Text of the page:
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Analysts Say Decline In Auto Sales Is Coming

January 3, 2017 0 Comments

Car Dealership

Although automakers are on the cusp of a record-breaking year for 2016 sales, analysts are predicting that a slowdown will occur in 2017.

Some analysts are forecasting that 2016 will beat the previous year’s sales of 17.5 million automobiles by as little as 5,000 vehicles. If these projections prove correct, 2016 will mark the seventh consecutive year of rising automotive sales.

“This [streak] has been pretty much unprecedented, at least in the modern era of new vehicle sales growth,” said Karl Brauer, an analyst at Kelley Blue Book.

However, the majority of analysts believe that the sales growth is now coming to an end. Analysts believe that automakers have finally exhausted the pent-up demand for new cars that went unfulfilled during the depths of the recession, when many consumers were deferring expensive purchases. Projections for the upcoming year show a decline in sales, although many analysts believe sales will remain strong in the short term.

Jeremy Acevedo, a senior analyst at, says that signs of the difficulties ahead are already apparent, as cars now spend more time on the lot before they’re sold in comparison to one year ago. In October and November, cars sold took an average of 71 days to move, which is up from an average of 63 days during the fourth quarter of 2015.

The decreasing demand has led some automakers to discount prices, extend financing and offer other incentives in an effort to unload their inventory more quickly. Autodata figures provided by Kelley Blue Book indicate that financial promotions, including rebates and discounts, averaged $3,303 across the industry through November 2016, which is up 13.6 percent in comparison to the previous year.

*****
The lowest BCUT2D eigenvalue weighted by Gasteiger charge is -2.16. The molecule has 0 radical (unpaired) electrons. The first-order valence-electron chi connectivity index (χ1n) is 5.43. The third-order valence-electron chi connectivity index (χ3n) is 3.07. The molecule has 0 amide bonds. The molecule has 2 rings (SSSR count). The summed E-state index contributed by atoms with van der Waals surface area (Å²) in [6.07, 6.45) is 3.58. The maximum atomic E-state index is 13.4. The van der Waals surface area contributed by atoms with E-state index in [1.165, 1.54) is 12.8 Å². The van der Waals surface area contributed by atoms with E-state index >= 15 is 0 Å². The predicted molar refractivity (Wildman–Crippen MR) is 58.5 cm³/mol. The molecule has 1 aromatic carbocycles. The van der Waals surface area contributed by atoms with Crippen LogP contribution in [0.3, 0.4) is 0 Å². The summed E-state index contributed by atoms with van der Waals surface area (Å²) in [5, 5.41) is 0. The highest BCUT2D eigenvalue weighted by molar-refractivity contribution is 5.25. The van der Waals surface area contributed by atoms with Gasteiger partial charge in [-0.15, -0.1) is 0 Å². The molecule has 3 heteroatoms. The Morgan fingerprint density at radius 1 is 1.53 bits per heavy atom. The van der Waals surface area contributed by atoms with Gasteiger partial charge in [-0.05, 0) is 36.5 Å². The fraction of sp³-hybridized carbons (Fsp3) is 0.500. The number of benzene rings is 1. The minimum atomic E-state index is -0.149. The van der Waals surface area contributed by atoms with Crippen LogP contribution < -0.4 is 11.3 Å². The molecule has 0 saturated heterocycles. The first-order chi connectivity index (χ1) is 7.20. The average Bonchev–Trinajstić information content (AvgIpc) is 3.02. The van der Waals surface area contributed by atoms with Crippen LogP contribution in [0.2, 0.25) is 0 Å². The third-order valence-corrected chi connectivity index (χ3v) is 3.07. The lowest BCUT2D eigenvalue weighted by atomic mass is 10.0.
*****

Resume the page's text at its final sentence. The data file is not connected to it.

“Those numbers definitely indicate automakers are trying to stimulate demand that might be waning a little bit,” Acevedo said.

There is an expectation that the declining market will result in dealers being more willing to reduce prices in negotiations or offer lenient financing options. It is also expected that automakers will unveil sleek exterior designs and high-tech features in an effort to entice customers who may want to upgrade their older models.

“We’re going to see how hard each of them individually fights to increase their own numbers at the cost of someone else’s numbers,” Brauer said. “When the pie stops growing larger … you have to steal it from someone else’s share of the market.”

Brauer believes that although the auto industry is now poised to experience a slowdown, automakers shouldn’t complain too loudly, considering how troubled the U.S. auto industry was several years ago. In 2009, the federal government spent $80 billion to save Chrysler and GM, with the Obama administration explaining that allowing the companies to fail would have dealt a massive blow to the already wounded economy. Sales of new cars and light trucks dropped to 10.4 million in 2009, and have steadily climbed in the following years to their current peak. New-vehicle sales in 2015 surpassed the previous record of 17.3 million cars, which was set in 2000.

“They all want to look at their charts and see nothing but up and to the right, but … if we stay here for the next couple of years, everyone will be doing really well,” Brauer said.

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